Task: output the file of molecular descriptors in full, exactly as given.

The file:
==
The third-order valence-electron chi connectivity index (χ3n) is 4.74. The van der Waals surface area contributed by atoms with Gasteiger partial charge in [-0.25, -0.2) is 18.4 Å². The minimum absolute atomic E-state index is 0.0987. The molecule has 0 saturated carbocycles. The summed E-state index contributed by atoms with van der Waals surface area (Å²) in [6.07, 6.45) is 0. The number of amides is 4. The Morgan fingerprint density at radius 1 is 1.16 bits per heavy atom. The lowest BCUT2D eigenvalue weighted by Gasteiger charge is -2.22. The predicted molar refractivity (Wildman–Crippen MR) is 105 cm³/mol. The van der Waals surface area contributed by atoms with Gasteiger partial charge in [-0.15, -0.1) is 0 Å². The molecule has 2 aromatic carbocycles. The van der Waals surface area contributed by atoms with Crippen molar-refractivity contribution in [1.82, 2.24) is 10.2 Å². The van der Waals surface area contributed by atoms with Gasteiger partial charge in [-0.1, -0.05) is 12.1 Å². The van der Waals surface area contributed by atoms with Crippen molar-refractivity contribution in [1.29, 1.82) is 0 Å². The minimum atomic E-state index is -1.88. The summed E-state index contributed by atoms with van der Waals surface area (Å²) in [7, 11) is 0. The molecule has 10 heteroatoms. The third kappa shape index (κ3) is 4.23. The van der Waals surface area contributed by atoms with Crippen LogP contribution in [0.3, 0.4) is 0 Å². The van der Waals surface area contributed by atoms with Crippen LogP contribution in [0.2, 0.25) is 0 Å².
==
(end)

The third-order valence-electron chi connectivity index (χ3n) is 4.74. The van der Waals surface area contributed by atoms with Gasteiger partial charge in [-0.25, -0.2) is 18.4 Å². The minimum absolute atomic E-state index is 0.0987. The molecule has 0 saturated carbocycles. The summed E-state index contributed by atoms with van der Waals surface area (Å²) in [6.07, 6.45) is 0. The number of amides is 4. The Morgan fingerprint density at radius 1 is 1.16 bits per heavy atom. The lowest BCUT2D eigenvalue weighted by Gasteiger charge is -2.22. The predicted molar refractivity (Wildman–Crippen MR) is 105 cm³/mol. The van der Waals surface area contributed by atoms with Gasteiger partial charge in [-0.15, -0.1) is 0 Å². The molecule has 2 aromatic carbocycles. The van der Waals surface area contributed by atoms with Crippen molar-refractivity contribution in [1.82, 2.24) is 10.2 Å². The van der Waals surface area contributed by atoms with Gasteiger partial charge in [-0.1, -0.05) is 12.1 Å². The van der Waals surface area contributed by atoms with Crippen molar-refractivity contribution in [1.29, 1.82) is 0 Å². The minimum atomic E-state index is -1.88. The summed E-state index contributed by atoms with van der Waals surface area (Å²) in [7, 11) is 0. The molecule has 10 heteroatoms. The third kappa shape index (κ3) is 4.23. The van der Waals surface area contributed by atoms with Crippen LogP contribution in [0.3, 0.4) is 0 Å². The van der Waals surface area contributed by atoms with Crippen LogP contribution in [0.2, 0.25) is 0 Å².